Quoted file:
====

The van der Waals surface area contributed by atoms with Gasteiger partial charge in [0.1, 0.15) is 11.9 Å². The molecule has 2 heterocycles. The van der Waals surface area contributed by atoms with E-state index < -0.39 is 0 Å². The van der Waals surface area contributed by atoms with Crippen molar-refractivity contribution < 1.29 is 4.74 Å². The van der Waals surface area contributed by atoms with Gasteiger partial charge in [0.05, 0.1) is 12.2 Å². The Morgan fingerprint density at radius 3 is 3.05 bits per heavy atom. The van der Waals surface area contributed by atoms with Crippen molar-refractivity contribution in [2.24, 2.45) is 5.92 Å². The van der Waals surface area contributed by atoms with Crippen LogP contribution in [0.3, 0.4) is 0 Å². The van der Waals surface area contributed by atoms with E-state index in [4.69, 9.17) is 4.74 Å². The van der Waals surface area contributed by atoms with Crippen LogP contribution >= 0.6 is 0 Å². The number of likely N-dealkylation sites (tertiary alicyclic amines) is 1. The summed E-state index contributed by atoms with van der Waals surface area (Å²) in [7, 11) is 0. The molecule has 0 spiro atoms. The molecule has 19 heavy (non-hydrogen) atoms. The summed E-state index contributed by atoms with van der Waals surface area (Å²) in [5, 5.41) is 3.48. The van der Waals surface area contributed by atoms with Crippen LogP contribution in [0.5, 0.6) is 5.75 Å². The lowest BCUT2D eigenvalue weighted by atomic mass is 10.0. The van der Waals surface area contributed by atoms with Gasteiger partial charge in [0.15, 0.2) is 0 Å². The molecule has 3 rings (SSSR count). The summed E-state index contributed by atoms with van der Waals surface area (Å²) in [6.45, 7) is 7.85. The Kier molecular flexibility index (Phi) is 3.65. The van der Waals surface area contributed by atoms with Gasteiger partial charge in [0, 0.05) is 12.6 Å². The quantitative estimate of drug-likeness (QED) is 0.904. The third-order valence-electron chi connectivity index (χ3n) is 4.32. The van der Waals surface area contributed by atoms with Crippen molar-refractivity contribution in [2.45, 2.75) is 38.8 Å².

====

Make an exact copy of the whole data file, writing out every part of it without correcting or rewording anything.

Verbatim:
The van der Waals surface area contributed by atoms with Gasteiger partial charge in [0.1, 0.15) is 11.9 Å². The molecule has 2 heterocycles. The van der Waals surface area contributed by atoms with E-state index < -0.39 is 0 Å². The van der Waals surface area contributed by atoms with Crippen molar-refractivity contribution < 1.29 is 4.74 Å². The van der Waals surface area contributed by atoms with Gasteiger partial charge in [0.05, 0.1) is 12.2 Å². The Morgan fingerprint density at radius 3 is 3.05 bits per heavy atom. The van der Waals surface area contributed by atoms with Crippen molar-refractivity contribution in [2.24, 2.45) is 5.92 Å². The van der Waals surface area contributed by atoms with Crippen LogP contribution in [0.3, 0.4) is 0 Å². The van der Waals surface area contributed by atoms with E-state index in [4.69, 9.17) is 4.74 Å². The van der Waals surface area contributed by atoms with Crippen LogP contribution >= 0.6 is 0 Å². The number of likely N-dealkylation sites (tertiary alicyclic amines) is 1. The summed E-state index contributed by atoms with van der Waals surface area (Å²) in [7, 11) is 0. The molecule has 0 spiro atoms. The molecule has 19 heavy (non-hydrogen) atoms. The summed E-state index contributed by atoms with van der Waals surface area (Å²) in [5, 5.41) is 3.48. The van der Waals surface area contributed by atoms with Crippen LogP contribution in [0.5, 0.6) is 5.75 Å². The lowest BCUT2D eigenvalue weighted by atomic mass is 10.0. The van der Waals surface area contributed by atoms with Gasteiger partial charge in [0.15, 0.2) is 0 Å². The molecule has 3 rings (SSSR count). The summed E-state index contributed by atoms with van der Waals surface area (Å²) in [6.45, 7) is 7.85. The Kier molecular flexibility index (Phi) is 3.65. The van der Waals surface area contributed by atoms with Gasteiger partial charge in [0, 0.05) is 12.6 Å². The quantitative estimate of drug-likeness (QED) is 0.904. The third-order valence-electron chi connectivity index (χ3n) is 4.32. The van der Waals surface area contributed by atoms with Crippen molar-refractivity contribution in [2.45, 2.75) is 38.8 Å².